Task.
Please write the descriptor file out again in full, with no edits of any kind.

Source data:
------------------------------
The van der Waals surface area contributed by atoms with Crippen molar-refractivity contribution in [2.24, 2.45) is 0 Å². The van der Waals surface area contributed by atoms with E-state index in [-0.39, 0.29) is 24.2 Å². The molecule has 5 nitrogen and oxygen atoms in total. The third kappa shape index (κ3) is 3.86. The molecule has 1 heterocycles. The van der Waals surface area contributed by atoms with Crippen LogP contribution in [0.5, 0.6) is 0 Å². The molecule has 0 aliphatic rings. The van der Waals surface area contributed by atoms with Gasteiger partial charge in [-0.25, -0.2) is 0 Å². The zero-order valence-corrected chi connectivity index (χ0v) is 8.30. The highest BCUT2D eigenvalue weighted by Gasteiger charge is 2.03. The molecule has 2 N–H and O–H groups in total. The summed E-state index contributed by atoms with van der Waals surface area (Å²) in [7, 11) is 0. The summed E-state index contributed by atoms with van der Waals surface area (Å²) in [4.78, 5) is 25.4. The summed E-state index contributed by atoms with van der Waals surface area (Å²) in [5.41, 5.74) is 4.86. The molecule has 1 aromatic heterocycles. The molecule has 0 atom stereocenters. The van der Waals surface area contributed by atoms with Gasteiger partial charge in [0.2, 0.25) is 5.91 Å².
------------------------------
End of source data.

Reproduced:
The van der Waals surface area contributed by atoms with Crippen molar-refractivity contribution in [2.24, 2.45) is 0 Å². The van der Waals surface area contributed by atoms with E-state index in [-0.39, 0.29) is 24.2 Å². The molecule has 5 nitrogen and oxygen atoms in total. The third kappa shape index (κ3) is 3.86. The molecule has 1 heterocycles. The van der Waals surface area contributed by atoms with Crippen LogP contribution in [0.5, 0.6) is 0 Å². The molecule has 0 aliphatic rings. The van der Waals surface area contributed by atoms with Gasteiger partial charge in [-0.25, -0.2) is 0 Å². The zero-order valence-corrected chi connectivity index (χ0v) is 8.30. The highest BCUT2D eigenvalue weighted by Gasteiger charge is 2.03. The molecule has 2 N–H and O–H groups in total. The summed E-state index contributed by atoms with van der Waals surface area (Å²) in [7, 11) is 0. The summed E-state index contributed by atoms with van der Waals surface area (Å²) in [4.78, 5) is 25.4. The summed E-state index contributed by atoms with van der Waals surface area (Å²) in [5.41, 5.74) is 4.86. The molecule has 1 aromatic heterocycles. The molecule has 0 atom stereocenters. The van der Waals surface area contributed by atoms with Gasteiger partial charge in [0.2, 0.25) is 5.91 Å².